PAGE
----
By Daniel Trotta and Barbara Liston
SANFORD, Florida (Reuters) - Trayvon Martin spent four long minutes preparing to attack George Zimmerman, time when he lay in wait before throwing the first punch in a confrontation that ended in his death, Zimmerman's defense lawyer said in closing arguments on Friday.
With closing arguments concluded, the case, which has captivated and divided much of the U.S. public, has now gone to the jury.
Before the jury began deliberations at 2:30 p.m. eastern time (1830 GMT), lead defense lawyer Mark O'Mara attempted to shift the blame to Martin, the unarmed, black 17-year-old whom Zimmerman shot dead last year.
O'Mara told the jury there was "factual and undeniable evidence" that Zimmerman should be found not guilty.
Six anonymous women from central Florida's Seminole County, sequestered since the trial began last month, will try to settle a case that has dominated U.S. media, sparked street demonstrations and raised questions about race and guns in America.
After reading instructions, Judge Debra Nelson sent the jurors off to reach a unanimous verdict on one of three options: second-degree murder, manslaughter or acquittal. A deadlocked jury would result in a mistrial, possibly leading to the whole courtroom drama unfolding once again.
Zimmerman, 29, says he shot Martin in self-defense after he was attacked on the rainy night of February 26, 2012. Prosecutors contend Zimmerman was a "wannabe cop" who tracked down the teenager and shot him without justification.
It all began when Zimmerman, the neighborhood watch coordinator, called police to report a suspicious person in his neighborhood. That turned out to be Martin, a guest in the home of his father's fiancée, who lived inside the gated community.
What exactly happened afterward remains unclear because only the defendant and the dead teenager had a clear view. There was some type of fight that left Zimmerman with a bloody nose and head injuries. Martin had a scrape on his left hand. The fight ended when Zimmerman fired one shot from his 9mm pistol into Martin's heart.
To convict Zimmerman of second-degree murder, which could lead to a sentence of life in prison, the jury must find he acted with ill will, spite or hatred.
The hateful person that rainy night was Martin, not Zimmerman, O'Mara told the jury.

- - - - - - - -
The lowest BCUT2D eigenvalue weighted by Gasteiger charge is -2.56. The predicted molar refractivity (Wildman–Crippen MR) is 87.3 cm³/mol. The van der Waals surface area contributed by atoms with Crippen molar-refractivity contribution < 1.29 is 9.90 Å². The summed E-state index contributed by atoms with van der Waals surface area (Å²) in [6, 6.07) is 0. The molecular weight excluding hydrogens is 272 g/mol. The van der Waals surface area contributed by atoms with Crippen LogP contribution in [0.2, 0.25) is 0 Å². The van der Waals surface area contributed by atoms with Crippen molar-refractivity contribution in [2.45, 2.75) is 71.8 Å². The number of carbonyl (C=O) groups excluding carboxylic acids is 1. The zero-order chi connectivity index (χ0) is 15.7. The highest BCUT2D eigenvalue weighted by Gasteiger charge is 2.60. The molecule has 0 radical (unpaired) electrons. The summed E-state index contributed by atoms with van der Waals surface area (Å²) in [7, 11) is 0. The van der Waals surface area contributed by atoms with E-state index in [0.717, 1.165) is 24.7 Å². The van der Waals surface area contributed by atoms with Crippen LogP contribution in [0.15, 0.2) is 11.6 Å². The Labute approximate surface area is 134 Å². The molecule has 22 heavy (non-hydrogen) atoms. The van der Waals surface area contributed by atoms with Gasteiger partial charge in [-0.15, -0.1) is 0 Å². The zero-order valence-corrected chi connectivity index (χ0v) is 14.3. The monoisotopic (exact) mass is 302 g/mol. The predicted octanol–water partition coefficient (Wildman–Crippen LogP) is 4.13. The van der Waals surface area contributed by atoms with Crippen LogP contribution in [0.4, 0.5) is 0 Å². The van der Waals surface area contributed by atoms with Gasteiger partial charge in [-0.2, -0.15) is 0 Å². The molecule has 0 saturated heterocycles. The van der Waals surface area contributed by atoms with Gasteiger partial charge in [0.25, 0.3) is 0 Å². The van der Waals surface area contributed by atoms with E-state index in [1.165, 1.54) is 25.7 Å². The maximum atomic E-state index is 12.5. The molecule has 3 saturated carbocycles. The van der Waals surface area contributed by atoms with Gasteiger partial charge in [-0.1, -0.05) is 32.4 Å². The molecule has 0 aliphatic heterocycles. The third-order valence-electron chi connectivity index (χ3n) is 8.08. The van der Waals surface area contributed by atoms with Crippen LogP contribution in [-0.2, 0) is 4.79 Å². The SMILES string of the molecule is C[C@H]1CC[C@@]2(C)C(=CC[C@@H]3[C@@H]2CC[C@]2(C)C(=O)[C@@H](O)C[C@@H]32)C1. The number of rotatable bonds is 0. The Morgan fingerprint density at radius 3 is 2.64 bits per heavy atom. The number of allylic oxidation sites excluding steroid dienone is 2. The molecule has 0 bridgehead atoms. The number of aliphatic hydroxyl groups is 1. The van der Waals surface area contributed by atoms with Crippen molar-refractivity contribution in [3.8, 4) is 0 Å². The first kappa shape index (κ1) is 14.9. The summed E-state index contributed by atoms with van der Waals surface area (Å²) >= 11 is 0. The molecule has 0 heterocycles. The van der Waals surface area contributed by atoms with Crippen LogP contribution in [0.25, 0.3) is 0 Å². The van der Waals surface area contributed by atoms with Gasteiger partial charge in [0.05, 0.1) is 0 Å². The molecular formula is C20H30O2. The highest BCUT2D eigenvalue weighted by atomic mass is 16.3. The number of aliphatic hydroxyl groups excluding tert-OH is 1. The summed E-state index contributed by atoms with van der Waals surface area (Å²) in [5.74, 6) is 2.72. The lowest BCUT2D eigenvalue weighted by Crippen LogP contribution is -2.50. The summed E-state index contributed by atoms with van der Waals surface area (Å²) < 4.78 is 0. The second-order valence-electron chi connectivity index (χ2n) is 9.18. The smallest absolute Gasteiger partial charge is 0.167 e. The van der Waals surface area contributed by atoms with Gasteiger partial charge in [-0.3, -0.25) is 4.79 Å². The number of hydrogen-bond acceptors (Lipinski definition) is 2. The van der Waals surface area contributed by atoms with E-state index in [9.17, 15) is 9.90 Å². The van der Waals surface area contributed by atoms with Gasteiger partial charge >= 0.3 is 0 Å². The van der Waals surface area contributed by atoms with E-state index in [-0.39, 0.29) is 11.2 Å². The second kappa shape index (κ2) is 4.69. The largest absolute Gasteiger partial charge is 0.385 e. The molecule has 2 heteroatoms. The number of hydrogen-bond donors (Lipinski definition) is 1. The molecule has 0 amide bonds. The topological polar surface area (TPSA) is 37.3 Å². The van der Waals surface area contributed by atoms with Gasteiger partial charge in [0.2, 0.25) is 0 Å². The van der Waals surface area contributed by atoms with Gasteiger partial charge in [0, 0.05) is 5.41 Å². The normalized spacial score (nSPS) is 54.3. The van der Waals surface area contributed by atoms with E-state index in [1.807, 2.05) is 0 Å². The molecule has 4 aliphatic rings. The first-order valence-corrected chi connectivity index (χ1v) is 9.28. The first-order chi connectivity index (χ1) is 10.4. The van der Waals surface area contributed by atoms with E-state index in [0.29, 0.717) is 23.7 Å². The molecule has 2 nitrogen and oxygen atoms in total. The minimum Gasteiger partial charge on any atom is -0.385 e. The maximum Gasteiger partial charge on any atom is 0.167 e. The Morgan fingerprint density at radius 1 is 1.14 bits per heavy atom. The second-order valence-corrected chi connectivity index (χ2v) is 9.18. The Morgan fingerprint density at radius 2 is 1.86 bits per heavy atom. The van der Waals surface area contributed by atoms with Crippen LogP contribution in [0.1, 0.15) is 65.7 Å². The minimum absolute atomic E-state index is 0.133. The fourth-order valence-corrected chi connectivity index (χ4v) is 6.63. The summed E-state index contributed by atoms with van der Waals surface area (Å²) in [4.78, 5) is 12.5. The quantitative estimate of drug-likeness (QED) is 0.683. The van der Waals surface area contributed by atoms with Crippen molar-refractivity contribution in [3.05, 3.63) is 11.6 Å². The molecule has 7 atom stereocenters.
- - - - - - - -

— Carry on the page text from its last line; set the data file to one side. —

"Somebody decided they were angry. Ticked off. Ill will, spite or hatred," O'Mara said. "It wasn't some cop wannabe.
"The person who decided this was going to continue, was going to become a violent event, was the guy who didn't go home when he had a chance to. It was the guy who decided to lie in wait," O'Mara said
The jury can also opt for manslaughter, which has a lesser burden of culpable negligence. That carries a prison sentence of up to 30 years.
Since he took the case last year, O'Mara has sought to be sensitive to Martin's grieving parents, who have attended the whole trial, but on Friday he seized the opportunity to blame Martin with initiating the confrontation.
Martin's mother, Sybrina Fulton, walked out of the courtroom, followed by two of her lawyers, when O'Mara started discussing her son's dead body. They later returned.
Earlier, O'Mara warned jurors against filling in holes in the prosecution's case, cautioning against making presumptions and assumptions.
Yet he invited them to form their own conclusions about Martin, particularly in the four-minute gap that O'Mara said passed between Zimmerman's losing sight of Martin and when Martin attacked.
He dramatized that length of time by pausing for four minutes, leaving the courtroom silent.
"Four minutes. You get to figure out what Trayvon Martin was doing," O'Mara told the jury. "Four minutes to do what? To run home. To walk home."
Instead, O'Mara said, Martin attacked Zimmerman.
Prosecutors had one final rebuttal, when John Guy told the jury, "The defendant didn't shoot Trayvon Martin because he had to. He shot him because he wanted to. That's the bottom line."
At the time of the encounter, Martin was on the phone with a friend from Miami who testified that she heard him ask, "What are you following me for?" Guy contended it was Martin who then feared for his safety.
"Was that child not in fear when he was running from that defendant? Isn't that every child's worst nightmare to be followed on the way home in the dark by a stranger? That was Trayvon Martin's last emotion," Guy said.
(Additional reporting by Kevin Gray in Miami; Writing by Daniel Trotta; Editing by Paul Thomasch, Bernadette Baum, Leslie Gevirtz and Steve Orlofsky)